|Publication number||US4855727 A|
|Application number||US 06/874,829|
|Publication date||Aug 8, 1989|
|Filing date||Jun 16, 1986|
|Priority date||Jun 18, 1982|
|Publication number||06874829, 874829, US 4855727 A, US 4855727A, US-A-4855727, US4855727 A, US4855727A|
|Inventors||Soji Tsuchiya, Yoshimasa Ito, Sadashi Higuchi, Akio Yamashita|
|Original Assignee||Matsushita Electric Industrial Company, Ltd.|
|Export Citation||BiBTeX, EndNote, RefMan|
|Patent Citations (2), Referenced by (6), Classifications (8), Legal Events (3)|
|External Links: USPTO, USPTO Assignment, Espacenet|
This is a continuation of application Ser. No. 505,173 filed June 17, 1983, which was abandoned upon the filing hereof.
The present invention relates to an electrochromic display device.
In conventional electrochromic display elements a layer of electrochromic substance, either liquid or solid, is sandwiched between a pair of opposed glass members. On one of the glass plates is provided a counter electrode and on the other electrode is one or more individual electrodes having a particular display pattern. These electrodes are formed of a transparent conductive material such as In2 O3 and SnO2. Various shortcomings exist in conventional electrochromic display devices that affect their life time and quality.
When a potential is applied to a given display electrode, light from a chemical reaction occurs in the electrochromic material adjacent thereto for developing a given color or bleaching it, depending on the polarity of the applied voltage. Oxidation or reduction is correspondingly triggered in areas adjacent to the counter plate electrode. To assure stability in such reversible reaction the couuter plate electrode is formed of a metal oxide, such as iron oxides. However, after 104 to 106 times of device operation, it has been found that device tends to manifest a drift in field potential in areas adjacent to the counter plate electrode. This in turn prevents the necessary field potential from being developed in areas adjacent to pattern electrodes. The life time is also considered to be affected by a current which arises from a side effect of the reversible actions of the electrochromic substance. It is desirable that no current flow when the device attains a certain level of intensity.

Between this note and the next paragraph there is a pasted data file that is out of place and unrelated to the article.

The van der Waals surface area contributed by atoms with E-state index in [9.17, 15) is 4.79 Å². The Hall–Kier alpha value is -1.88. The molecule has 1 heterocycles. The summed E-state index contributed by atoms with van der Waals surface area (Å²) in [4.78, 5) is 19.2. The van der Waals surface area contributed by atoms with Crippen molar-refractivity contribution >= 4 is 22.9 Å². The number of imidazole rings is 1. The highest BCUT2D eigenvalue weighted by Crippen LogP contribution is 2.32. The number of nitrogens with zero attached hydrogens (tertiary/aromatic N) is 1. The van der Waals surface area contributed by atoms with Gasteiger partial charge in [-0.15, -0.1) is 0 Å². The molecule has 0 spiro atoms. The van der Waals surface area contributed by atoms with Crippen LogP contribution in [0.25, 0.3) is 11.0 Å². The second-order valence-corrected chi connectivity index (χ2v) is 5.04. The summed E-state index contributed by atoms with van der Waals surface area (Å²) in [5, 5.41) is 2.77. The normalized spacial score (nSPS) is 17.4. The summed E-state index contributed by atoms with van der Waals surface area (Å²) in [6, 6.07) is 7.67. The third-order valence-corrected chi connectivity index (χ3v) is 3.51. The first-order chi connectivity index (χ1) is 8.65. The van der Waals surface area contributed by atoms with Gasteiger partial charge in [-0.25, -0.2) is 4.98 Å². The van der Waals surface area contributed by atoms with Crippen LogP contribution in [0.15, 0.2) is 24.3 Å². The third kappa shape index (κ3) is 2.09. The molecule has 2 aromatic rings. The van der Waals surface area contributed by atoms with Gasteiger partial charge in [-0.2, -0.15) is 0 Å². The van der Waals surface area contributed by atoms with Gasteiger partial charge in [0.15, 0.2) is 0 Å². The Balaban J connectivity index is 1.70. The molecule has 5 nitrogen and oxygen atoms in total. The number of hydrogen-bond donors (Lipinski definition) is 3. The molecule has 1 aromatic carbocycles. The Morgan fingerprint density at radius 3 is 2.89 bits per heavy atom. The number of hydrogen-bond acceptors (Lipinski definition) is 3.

Color shading is a predominant factor that determines the quality of a multi-segment electrochromic display device. If use is made of a solid electrochromic substance such as WO3, variations in layer thickness and evaporation condition from one layer to another tend to produce a wide range of different shades of color. Furthermore, the image retaining power of a given element tends to be affected by the formation of a color in an adjacent display element. To avoid this, a complicated circuit was needed.
According to the invention, the electrochromic display device comprises a pair of first and second, opposed insulative substrates, a layer of electrochromic substance sandwiched between the substrates, a transparent display electrode on the first substrate, and a counter electrode on the second substrate, the counter electrode comprising a dielectric region in opposed relationship with the display electrode and a conductive region surrounding the dielectric region.
By the provision of the dielectric region, the device performance is significantly improved in terms of life time, field potential drift and color retaining power, and interference.
The present invention will be described in further detail with reference to the accompanying drawings, in which:
FIG. 1 is a cross-sectional view of an embodiment of the invention;
FIG. 2 is a graphic illustration of current drift characteristics of electrochromic display devices the invention in comparison with a prior art device, and